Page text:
What To Do When Your Toddler Is The Bully

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It’s one of the phone calls parents of toddlers dread: to come pick up their child from preschool because he/she is bullying another child and is being sent home. Although most parents immediately blame themselves, even the most well-mannered kids can bully.

There are a number of reasons why one child bullies another.

Cindee J. Ivker, MD, FAAP

The good news is that the behavior can be stopped. The important thing is to act on it as soon as you see or hear about it happening. Usually bullying does not end unless the child doing the bullying, even a toddler, takes responsibility for his/her actions, admits their mistakes and learns how to change their behavior.

At Westchester Health Pediatrics, we often hear from parents whose children are victims of bullying, and we’ve written several blogs about that. In this blog, however, we wanted to offer advice to parents of kids who themselves are doing the bullying (in this case, toddlers). Over the many decades we’ve been in practice, we’ve helped hundreds of parents raise their infants and toddlers and we’re ready to help you with yours, too.

Preschool bullying can take many forms, but it typically involves:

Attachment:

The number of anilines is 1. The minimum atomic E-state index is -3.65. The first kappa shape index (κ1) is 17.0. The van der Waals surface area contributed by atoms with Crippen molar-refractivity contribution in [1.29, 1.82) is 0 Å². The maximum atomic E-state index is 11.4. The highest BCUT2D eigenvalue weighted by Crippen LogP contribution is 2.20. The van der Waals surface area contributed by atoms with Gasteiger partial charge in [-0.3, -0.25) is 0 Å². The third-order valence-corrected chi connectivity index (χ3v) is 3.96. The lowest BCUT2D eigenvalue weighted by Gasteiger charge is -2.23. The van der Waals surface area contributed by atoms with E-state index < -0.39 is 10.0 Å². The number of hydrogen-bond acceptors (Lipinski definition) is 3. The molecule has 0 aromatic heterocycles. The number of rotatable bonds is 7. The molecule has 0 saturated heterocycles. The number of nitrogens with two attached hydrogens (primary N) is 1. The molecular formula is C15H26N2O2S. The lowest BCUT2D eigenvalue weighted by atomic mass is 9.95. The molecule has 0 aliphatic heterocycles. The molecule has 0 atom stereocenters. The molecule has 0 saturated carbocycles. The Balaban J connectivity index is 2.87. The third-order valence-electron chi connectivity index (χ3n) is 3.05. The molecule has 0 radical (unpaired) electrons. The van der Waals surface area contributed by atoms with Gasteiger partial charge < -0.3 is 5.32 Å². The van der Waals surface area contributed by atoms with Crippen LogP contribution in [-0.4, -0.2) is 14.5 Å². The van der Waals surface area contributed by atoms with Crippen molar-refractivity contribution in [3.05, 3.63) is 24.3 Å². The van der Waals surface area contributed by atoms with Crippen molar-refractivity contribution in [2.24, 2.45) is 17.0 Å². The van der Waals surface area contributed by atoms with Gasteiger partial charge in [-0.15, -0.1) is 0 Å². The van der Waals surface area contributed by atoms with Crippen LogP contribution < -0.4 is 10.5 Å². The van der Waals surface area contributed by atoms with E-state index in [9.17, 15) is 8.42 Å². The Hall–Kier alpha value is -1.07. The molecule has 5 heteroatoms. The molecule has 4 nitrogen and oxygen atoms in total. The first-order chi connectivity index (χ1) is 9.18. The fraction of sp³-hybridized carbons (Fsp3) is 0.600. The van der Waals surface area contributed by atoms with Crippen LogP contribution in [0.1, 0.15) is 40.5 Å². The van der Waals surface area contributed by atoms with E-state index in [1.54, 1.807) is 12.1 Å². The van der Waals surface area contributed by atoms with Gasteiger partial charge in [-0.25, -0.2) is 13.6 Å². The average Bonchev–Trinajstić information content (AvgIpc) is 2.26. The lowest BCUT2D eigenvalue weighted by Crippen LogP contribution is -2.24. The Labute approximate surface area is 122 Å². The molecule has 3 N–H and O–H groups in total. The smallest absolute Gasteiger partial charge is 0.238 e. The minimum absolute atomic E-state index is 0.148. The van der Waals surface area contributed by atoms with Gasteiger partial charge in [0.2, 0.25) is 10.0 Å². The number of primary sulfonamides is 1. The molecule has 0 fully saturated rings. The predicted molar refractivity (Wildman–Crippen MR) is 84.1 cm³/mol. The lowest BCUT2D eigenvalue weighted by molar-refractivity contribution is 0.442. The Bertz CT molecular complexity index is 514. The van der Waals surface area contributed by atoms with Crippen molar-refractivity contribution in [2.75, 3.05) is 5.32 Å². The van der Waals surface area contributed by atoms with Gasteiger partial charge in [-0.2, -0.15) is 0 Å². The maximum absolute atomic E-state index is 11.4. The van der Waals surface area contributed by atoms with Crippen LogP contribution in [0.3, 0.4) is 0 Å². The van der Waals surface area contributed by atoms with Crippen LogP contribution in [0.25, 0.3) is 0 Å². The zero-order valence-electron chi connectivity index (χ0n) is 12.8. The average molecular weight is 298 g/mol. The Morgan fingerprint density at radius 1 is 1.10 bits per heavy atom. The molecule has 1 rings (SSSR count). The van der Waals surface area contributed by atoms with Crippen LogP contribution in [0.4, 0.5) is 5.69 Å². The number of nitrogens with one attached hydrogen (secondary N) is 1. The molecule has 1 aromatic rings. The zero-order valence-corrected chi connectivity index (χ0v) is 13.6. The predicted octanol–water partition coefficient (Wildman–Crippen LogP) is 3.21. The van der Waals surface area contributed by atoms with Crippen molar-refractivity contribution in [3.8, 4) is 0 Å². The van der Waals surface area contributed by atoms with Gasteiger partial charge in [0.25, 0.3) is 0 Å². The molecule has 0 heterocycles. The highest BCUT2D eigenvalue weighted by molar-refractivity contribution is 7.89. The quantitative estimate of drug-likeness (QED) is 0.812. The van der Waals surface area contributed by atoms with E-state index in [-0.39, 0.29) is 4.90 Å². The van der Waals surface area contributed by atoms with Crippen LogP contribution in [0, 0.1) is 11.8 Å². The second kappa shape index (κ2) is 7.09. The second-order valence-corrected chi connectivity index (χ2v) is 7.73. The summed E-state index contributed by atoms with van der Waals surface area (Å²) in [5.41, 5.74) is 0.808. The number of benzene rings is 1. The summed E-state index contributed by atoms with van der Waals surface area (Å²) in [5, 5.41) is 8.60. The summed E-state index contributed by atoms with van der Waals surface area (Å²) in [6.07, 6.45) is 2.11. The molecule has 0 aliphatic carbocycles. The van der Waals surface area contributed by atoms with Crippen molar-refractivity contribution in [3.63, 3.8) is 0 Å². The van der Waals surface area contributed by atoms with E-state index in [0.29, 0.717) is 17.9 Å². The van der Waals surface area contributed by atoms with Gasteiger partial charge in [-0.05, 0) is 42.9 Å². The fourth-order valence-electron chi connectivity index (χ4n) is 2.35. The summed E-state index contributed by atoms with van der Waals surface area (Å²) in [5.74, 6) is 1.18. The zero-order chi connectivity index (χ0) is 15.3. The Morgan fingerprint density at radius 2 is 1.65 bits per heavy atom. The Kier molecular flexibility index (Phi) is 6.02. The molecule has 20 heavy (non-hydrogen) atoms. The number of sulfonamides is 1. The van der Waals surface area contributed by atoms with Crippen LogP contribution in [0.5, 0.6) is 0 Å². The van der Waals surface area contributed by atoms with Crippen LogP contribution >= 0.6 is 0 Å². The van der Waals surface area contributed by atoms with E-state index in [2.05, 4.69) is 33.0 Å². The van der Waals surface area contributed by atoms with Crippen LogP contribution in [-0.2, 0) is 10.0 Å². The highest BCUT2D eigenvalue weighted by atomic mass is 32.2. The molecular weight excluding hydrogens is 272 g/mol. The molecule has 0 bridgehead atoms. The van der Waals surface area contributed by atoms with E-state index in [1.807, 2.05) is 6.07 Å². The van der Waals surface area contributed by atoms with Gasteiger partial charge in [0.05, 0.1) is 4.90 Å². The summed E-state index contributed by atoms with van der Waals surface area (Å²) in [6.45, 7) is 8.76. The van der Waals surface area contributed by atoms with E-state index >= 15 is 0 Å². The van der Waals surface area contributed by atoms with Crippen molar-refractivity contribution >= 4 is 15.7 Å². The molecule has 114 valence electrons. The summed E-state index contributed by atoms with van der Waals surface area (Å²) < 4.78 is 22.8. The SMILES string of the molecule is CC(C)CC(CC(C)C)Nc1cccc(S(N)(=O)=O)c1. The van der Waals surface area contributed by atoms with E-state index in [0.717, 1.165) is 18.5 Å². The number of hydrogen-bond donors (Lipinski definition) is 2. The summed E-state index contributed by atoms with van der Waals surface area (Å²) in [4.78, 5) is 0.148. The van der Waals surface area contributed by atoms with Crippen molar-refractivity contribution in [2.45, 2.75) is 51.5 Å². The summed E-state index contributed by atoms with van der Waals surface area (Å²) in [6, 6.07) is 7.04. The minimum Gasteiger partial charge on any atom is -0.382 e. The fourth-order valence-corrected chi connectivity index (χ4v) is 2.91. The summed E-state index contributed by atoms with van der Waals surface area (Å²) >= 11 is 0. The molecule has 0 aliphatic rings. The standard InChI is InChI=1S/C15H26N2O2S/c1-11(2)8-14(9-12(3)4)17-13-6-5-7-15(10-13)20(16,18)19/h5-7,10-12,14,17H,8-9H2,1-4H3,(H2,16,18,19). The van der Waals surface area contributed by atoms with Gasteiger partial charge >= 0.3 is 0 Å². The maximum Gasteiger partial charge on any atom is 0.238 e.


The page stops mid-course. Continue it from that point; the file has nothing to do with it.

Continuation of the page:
• Hitting, shoving or tripping
  • Fighting
  • Taunting, teasing, threatening
  • Making fun of the way a kid acts, looks or talks
  • Picking on another child who’s usually smaller, weaker or shy
  • Purposely excluding other kids from games
  • Whispering mean things about kids behind their backs

Why do kids bully?

Bullies pick on their targets to try and gain control over them by scaring them, usually while other children are watching. Girls who bully usually do so in emotional ways, while boys tend to bully in physical and emotional ways. No matter the gender, though, bullies seek power at someone else’s expense.

Bullies (of any age) are typically influenced by:

  • Peer pressure
  • Sense of entitlement
  • A reaction to having been a victim of bullying
  • Inability to control impulses or manage anger
  • No consequences
  • Domestic violence
  • Emotional and/or physical abuse
  • Anger and hostility at home
  • Violent video games
  • Low impulse control
  • Low tolerance of frustration
  • A need to control or dominate
  • Trouble with authority
  • Extreme aggressiveness

10 steps you can take when it’s your child doing the bullying

According to the AAP, bullying behavior that isn’t addressed leads to more bullying. Not only that, kids who continue to bully without consequences are less successful as adults and are more likely to get into trouble with the law. That’s why it’s important to take action immediately. Here are 10 things you can do to combat bullying, some of which we picked up from whattoexpect.com:

1) Immediately show your disapproval

The instant you see your toddler start to hit another child, intervene as quickly as possible and tell him/her loudly and firmly, “No! We do not hit.” Remember, though, to be careful to condemn the action, not the child.

2) Remove your child from the situation

Right away, take your child to a different place and firmly explain that hitting or biting is not allowed, ever.

3) Block the abusive behavior

If you see your child about to hit or bite, catch his/her hand in midair or place your hand over your child’s mouth.